Like any site Salon is welcome to make users jump through whatever hoops they want. If they believe this is a viable business model (we titter and giggle at the mere thought !) then ... well, that's what they should do.
       They should be aware of some of the consequences, however. And, while we are an insignificant blip on the world wide web scene, two tiny, tiny consequences will be:
  • The complete review won't link to new Salon content any more
  • We (the individual complete reviewers) won't visit the site any more
       And while that alone may not have much of an impact, we suspect we won't be the only ones.
       We also suggest to any users who are willing to either pay or subject themselves to the ads to gain access to Salon content that in doing so they are not only supporting Salon (which may be a worthy thing to do) but are also supporting a pay-per-view/suffer-through-ads-per-view model that thus takes another small step from being the Internet-exception to being the Internet-norm. That, we strongly believe, would be a very bad thing. So we would suggest you don't do it.

       We also note the "market" hasn't been too impressed by this announcement either: last we checked yesterday, Salon's stock price was down over ten percent, to a nickel, in extremely light trading. If anybody thought the new model was a viable one, you'd imagine the bargain-basement price would have tempted them to place at least a small bet; instead Salon stock still practically can't give itself away. (Admittedly, the "market" isn't much of a barometer for a low-volume OTC-traded company like Salon; indeed, it looks like it's become too insignificant for almost anyone to bother with.)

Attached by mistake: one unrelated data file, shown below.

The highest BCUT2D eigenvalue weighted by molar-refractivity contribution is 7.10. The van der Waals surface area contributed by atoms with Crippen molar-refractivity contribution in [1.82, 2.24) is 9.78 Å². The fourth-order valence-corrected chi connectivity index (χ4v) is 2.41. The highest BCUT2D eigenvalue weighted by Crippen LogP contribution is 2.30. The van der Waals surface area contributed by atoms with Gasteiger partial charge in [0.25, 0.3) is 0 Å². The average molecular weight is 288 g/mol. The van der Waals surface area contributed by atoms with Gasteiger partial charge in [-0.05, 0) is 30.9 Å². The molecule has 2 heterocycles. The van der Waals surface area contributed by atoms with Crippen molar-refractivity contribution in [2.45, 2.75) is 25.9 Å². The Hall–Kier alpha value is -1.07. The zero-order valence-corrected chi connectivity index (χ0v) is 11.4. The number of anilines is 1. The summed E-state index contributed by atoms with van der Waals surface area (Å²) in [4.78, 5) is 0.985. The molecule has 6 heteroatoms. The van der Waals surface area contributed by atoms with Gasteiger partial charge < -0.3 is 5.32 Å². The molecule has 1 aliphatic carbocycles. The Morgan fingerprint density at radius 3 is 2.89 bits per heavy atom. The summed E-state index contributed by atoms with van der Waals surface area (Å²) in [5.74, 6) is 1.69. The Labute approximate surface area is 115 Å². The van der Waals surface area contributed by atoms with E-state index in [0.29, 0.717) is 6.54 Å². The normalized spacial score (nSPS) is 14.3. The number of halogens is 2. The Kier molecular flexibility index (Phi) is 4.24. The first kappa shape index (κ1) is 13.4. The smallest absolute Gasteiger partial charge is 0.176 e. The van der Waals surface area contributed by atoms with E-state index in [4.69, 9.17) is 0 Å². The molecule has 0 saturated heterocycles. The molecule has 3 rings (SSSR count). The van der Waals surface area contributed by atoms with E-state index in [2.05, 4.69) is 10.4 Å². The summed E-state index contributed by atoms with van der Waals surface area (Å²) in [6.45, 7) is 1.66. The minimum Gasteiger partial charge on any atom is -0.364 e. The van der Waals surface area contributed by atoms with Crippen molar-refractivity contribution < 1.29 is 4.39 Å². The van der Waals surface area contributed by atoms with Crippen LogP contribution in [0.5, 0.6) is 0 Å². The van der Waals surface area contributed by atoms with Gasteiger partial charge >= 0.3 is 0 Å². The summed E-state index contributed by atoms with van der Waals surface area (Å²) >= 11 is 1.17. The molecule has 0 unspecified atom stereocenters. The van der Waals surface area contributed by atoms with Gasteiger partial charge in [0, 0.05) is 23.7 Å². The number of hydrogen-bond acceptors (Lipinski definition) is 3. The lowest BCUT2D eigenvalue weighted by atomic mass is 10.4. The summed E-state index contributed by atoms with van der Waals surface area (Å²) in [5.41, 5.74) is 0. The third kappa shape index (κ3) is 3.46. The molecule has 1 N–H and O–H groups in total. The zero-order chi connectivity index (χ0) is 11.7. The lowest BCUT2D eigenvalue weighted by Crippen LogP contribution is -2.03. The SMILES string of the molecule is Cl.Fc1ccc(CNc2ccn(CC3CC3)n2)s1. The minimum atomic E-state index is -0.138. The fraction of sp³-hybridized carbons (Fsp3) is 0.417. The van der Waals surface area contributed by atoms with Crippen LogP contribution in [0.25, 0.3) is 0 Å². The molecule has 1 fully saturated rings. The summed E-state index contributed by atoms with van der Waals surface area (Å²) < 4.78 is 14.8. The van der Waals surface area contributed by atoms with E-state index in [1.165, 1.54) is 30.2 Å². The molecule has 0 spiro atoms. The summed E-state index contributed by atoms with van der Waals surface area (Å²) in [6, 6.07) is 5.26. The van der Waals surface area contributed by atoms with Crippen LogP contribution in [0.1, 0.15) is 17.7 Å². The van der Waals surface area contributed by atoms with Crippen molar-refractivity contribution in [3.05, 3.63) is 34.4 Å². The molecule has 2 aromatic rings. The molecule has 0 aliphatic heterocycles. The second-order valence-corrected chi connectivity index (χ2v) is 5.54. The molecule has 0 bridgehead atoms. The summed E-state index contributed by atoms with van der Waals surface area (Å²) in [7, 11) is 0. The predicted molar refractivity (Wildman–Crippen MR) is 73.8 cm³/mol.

Also of some interest: Dave Talbott brags in his letter: "Nearly 60,000 of you have signed up to become Salon Premium subscribers" -- but Rosenberg is a bit clearer in his blog: "We already have close to 50,000 current subscribers (with close to 60,000 who have ever signed up)."
       (And for more background on the current Salon-situation, check out Salon clings to dot-com swagger by Michael J. Ybarra in the 21 January issue of The Los Angeles Times (link first seen at Arts Journal).)

       We'll miss checking in on Salon. We wish them good luck -- and good riddance.

       (Updated - 24 January) See also Jessa Crispin's reaction at Bookslut to our comments above.

(Posted by: complete review)    - permanent link -

       Ahistoric fiction

       We saw the link at Arts Journal and Bookslut but only now got around to reading Kate Taylor's unbelievable thoughts on producing historically incorrect fiction. Our jaws remain firmly in the dropped position, and we're reminded again why fiction doesn't get the respect it deserves. (Why ? Because with practitioners like this how much respect could anyone possibly give it ?)
       Ms. Taylor has written a novel, Mme. Proust and the Kosher Kitchen, just out from Random House Canada (and soon to be published in England -- get Madame Proust and the Kosher Kitchen from (sorry, we couldn't find it at the American
       In her article Taylor discusses some of the issues that arose in the writing and editing of the novel, in particular her decision to not strictly adhere to certain historical facts. Most of this is apparently minor stuff -- "Debussy unveiled his opera Pelléas et Mélisande in 1902, but Madame Proust attends a performance in 1901" -- but ... well, we found it pretty shocking. (Readers should take into account that we're admittedly pretty finicky about this sort of stuff, and thus perhaps more easily shocked than most.)
       Ms. Taylor's "reasoning" ? "Marie is a fictional character, I eventually replied. In her world, these things are not wrong."
       We understand the idea of fictional characters and fictional worlds, but don't think in this case (where a historical person is used, and specific and actual events referred to) that this passes muster.
       Shocking too this explanation: